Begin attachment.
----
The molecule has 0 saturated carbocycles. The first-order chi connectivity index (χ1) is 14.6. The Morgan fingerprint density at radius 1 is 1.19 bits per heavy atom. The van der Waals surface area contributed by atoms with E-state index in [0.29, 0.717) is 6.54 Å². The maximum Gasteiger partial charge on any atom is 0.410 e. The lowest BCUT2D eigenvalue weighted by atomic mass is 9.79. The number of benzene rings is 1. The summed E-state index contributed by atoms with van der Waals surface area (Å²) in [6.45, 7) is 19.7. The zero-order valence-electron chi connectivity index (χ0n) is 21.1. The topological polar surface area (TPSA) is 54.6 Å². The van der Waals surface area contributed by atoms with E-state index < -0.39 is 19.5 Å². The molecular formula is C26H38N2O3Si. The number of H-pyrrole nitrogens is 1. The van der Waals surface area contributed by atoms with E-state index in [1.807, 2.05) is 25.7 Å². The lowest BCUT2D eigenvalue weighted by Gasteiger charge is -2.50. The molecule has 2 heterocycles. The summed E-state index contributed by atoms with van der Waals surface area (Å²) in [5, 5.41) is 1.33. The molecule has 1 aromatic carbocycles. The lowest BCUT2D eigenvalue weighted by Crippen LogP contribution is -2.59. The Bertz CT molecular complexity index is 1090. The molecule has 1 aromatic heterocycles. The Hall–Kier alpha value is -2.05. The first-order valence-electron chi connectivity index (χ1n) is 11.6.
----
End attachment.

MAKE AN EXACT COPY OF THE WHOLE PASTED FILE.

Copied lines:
The molecule has 0 saturated carbocycles. The first-order chi connectivity index (χ1) is 14.6. The Morgan fingerprint density at radius 1 is 1.19 bits per heavy atom. The van der Waals surface area contributed by atoms with E-state index in [0.29, 0.717) is 6.54 Å². The maximum Gasteiger partial charge on any atom is 0.410 e. The lowest BCUT2D eigenvalue weighted by atomic mass is 9.79. The number of benzene rings is 1. The summed E-state index contributed by atoms with van der Waals surface area (Å²) in [6.45, 7) is 19.7. The zero-order valence-electron chi connectivity index (χ0n) is 21.1. The topological polar surface area (TPSA) is 54.6 Å². The van der Waals surface area contributed by atoms with E-state index < -0.39 is 19.5 Å². The molecular formula is C26H38N2O3Si. The number of H-pyrrole nitrogens is 1. The van der Waals surface area contributed by atoms with E-state index in [1.807, 2.05) is 25.7 Å². The lowest BCUT2D eigenvalue weighted by Gasteiger charge is -2.50. The molecule has 2 heterocycles. The summed E-state index contributed by atoms with van der Waals surface area (Å²) in [5, 5.41) is 1.33. The molecule has 1 aromatic carbocycles. The lowest BCUT2D eigenvalue weighted by Crippen LogP contribution is -2.59. The Bertz CT molecular complexity index is 1090. The molecule has 1 aromatic heterocycles. The Hall–Kier alpha value is -2.05. The first-order valence-electron chi connectivity index (χ1n) is 11.6.